The Armoires – Incognito – album review
The Armoires – Incognito Big Stir Records CD/DL Released 1 April 2021 A new album with 18 tracks, 15 which were previously issued from October 2020 onwards as singles by the Big Stir label. These tunes were purported to be made by bands new to the imprint’s roster, but are actually the work of The […]
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The Armoires – Incognito
Released 1 April 2021
A new album with 18 tracks, 15 which were previously issued from October 2020 onwards as singles by the Big Stir label. These tunes were purported to be made by bands new to the imprint’s roster, but are actually the work of The Armoires themselves under a series of assumed names. Also included are three bonus offerings that are presented as “hidden” tracks…Ian Canty cries out “We’ve been Morgan Fishered!”…
This new album by The Armoires is a follow up of sorts to their second LP Zibaldone from 2019 (reviewed here). But it is one with a marked difference. From last October onwards they have masqueraded as eight new bands, busily crafting single sides for each project with the expert assistance of many talented folk drawn from the Big Stir roster.
The basic idea behind this set brought back good memories for me of Hybrid Kids, Morgan Fisher’s pseudo compilation from 1979 and also perhaps a little of The Residents’ frequent flights of fancy, specifically circa The Big Bubble (which I reviewed along with the other Mole stuff here). On Incognito The Armoires employ this masking technique to subtly shift the emphasis of their sound. While still retaining the warm and loveable tunes they have become known for, they also use the disguises they don to delve more into directions that they have not previously explored in depth.
To me it makes sense to look Incognito by considering the guises used and their contributions individually. We begin with the logically named October Surprise, who sought to bring an art rock flavour to their two tracks, a sparkling, fuzzy psych cover of John Cale’s Paris 1919 (the great Dolph Chaney helps out here) and their own giddy folk pop of (Just Can’t See) The Attraction, which is nicely restrained.
Next come D.F.E., which I don’t think stands for Department Of Further Education in this case. They give us I Say We Take Off And Nuke The Site From Orbit, which is almost anthemic and a straightforward cover of oldie Yellow River. The sound here is bright, upfront and with chunky guitar riffs plus violin embellishments – the band describe it as “sunshine sludge” and that is as good a notion as any, as both tracks really lift off on the choruses. Blake Jones puts in an appearance as part of The Chessie System, which seems to be more of a country-toned aggregation. You can hear the Anthill Mob approaching-style picking on the fast and fine Bagfoot Run and Homebound has a bewitchingly lazy lilt to it.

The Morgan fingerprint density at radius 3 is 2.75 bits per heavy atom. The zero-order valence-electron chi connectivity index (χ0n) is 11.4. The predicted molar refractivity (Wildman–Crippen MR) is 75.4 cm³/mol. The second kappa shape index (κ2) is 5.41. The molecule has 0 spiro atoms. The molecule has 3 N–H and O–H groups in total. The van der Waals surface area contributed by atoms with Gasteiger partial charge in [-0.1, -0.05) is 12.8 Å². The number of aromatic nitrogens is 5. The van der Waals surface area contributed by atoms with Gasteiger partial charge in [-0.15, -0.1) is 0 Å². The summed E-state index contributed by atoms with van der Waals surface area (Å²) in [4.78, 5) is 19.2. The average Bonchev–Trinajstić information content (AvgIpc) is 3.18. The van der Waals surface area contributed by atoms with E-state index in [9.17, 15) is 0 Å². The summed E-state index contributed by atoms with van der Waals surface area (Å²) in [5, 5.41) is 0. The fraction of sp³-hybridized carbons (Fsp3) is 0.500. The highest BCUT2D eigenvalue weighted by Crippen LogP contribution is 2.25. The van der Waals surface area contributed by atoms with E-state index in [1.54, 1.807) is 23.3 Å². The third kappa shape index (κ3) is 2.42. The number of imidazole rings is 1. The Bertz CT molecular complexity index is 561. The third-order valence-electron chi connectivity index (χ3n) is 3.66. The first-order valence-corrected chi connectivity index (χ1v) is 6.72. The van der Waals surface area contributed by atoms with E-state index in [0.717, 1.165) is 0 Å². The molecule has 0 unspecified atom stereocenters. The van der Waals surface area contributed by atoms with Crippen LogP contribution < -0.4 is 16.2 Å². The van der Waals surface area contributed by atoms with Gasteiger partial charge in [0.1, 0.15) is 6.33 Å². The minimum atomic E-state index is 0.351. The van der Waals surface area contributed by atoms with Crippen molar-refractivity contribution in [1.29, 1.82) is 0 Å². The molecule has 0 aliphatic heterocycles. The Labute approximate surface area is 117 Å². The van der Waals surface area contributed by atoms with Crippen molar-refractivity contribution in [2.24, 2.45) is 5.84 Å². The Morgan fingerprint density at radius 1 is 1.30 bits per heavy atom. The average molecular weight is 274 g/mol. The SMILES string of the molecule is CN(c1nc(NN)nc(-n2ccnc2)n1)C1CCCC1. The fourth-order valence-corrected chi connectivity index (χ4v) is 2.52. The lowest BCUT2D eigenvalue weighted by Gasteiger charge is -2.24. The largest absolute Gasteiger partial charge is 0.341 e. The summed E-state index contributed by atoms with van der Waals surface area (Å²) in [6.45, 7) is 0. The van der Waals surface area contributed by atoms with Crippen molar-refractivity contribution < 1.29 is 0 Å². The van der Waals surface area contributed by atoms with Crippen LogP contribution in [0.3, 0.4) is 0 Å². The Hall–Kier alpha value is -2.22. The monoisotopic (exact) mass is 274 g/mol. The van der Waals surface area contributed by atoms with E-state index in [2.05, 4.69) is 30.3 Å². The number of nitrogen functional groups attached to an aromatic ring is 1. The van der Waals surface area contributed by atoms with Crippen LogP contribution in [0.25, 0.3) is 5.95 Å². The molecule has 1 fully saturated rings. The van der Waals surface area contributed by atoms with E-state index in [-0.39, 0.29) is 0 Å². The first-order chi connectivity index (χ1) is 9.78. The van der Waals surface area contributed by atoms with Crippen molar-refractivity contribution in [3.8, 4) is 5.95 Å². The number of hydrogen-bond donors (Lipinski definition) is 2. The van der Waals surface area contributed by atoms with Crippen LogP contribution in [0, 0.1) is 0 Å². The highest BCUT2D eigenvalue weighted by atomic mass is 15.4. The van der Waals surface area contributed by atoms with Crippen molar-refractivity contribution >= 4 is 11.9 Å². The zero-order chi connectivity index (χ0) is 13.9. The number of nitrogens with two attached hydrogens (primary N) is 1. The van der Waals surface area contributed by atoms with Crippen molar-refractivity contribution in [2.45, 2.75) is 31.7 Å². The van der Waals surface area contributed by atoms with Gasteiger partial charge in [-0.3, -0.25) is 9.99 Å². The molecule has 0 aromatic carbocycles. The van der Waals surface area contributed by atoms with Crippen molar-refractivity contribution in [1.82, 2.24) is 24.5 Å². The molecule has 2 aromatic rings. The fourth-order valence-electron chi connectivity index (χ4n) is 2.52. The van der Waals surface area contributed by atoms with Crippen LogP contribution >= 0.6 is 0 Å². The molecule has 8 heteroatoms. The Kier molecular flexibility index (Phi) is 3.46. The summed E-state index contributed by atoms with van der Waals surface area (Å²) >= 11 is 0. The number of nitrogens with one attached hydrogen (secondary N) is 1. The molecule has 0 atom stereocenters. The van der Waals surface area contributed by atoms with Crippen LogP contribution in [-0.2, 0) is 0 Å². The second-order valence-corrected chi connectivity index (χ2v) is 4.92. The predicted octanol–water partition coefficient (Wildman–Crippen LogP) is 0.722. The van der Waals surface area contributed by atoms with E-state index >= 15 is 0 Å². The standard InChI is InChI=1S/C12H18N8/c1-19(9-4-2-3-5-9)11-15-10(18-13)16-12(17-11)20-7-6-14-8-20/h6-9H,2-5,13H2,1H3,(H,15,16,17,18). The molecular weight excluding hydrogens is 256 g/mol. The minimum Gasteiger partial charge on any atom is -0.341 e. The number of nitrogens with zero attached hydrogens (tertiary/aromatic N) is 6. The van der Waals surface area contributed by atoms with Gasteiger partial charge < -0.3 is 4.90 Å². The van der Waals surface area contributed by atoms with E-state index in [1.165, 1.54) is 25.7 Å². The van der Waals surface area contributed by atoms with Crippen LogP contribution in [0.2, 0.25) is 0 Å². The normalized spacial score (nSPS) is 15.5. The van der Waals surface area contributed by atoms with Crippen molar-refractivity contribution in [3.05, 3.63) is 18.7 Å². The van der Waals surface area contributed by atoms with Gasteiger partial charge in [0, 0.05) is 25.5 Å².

The Yes It Is jangle convincingly 20/20’s pure power pop classic The Night I Heard A Scream, a beautiful cover done just right. Blake Jones is back for their upbeat and neat take of XTC’s 1981 UK hit single Senses Working Overtime and then it is time for Tina & The Tiny Potatoes’ sole offering. Their version of Andy Gibb’s Words And Music shimmers in nicely and from there develops into a delightful piece of folk pop.
Zed Cats included a healthy serving of 60s garage pop organ on the dramatic and catchy Jackrabbit Protector and their punchy and punky Walking Distance is another ace. Both quickly made themselves firm favourites with your humble scribe and left me wondering what a Zed Cats album would sound like? Pretty blooming great I would wager.
A stately and graceful jangle introduces Ohma, Bring Your Light Into This Place, by The Ceramic Age and it definitely impresses. This is perfectly judged and arranged pop music with a kick and they follow this up with the pure laidback cool of Magenta Moon. The final “band” featured are Gospel Swamps, are described in the PR as “shameless vintage college rock”. Great Distances rumbles in, fast moving and mysterious guitar pop/rock with power and poise. Their Awkward City Limits is also full of good energy, guitars growl and an insistent piano line asserts itself.
Incognito ends with three hidden efforts, kicking off with the brief and previously unissued sound college The Armoires Are The Amine Beta Ring Sunshine Harmony Consortium (and who I am to disagree with that?). Country folk tune Shame And Bourbon is acoustically driven, like Ronnie Lane’s brilliant Small Chance with dual male/female vocals. Lastly Ghost Of Fall Singer In Depopulated Griefscape brings fiery rough and tumble to an addictive tribute to the late Mark E. Smith. This provides a suitably enigmatic way to conclude what is a slightly crazed but excellent confection.
Despite its piecemeal and unique construction, the contents of Incognito hang together well as an album, with Rex and Christina’s voices provide the thread that binds things together. The aliases grant them the opportunity to dip into different sounds and styles that may not have occurred otherwise. I’m thankful they did, because it gives The Armoires a whole new line of attack.
I’m a sucker for these type of pseudonymous shenanigans from way back and apart from the fun engendered as the band dart behind their masks and experiment, this record is also stuffed full of great melodies, wisdom and memorable lines into the bargain. Even if you don’t know the story behind the album, that presents no barrier to enjoying it. The Armoires may be have been travelling incognito here, but perhaps without even the notion of doing so, they have provided an adventurous and top quality follow up to Zibaldone. Incognito, regardless of how it was made, is a record that is sure to be up there with the albums of 2021 when all is said and done.
The Armoires are on Facebook here
All words by Ian Canty – see his author profile here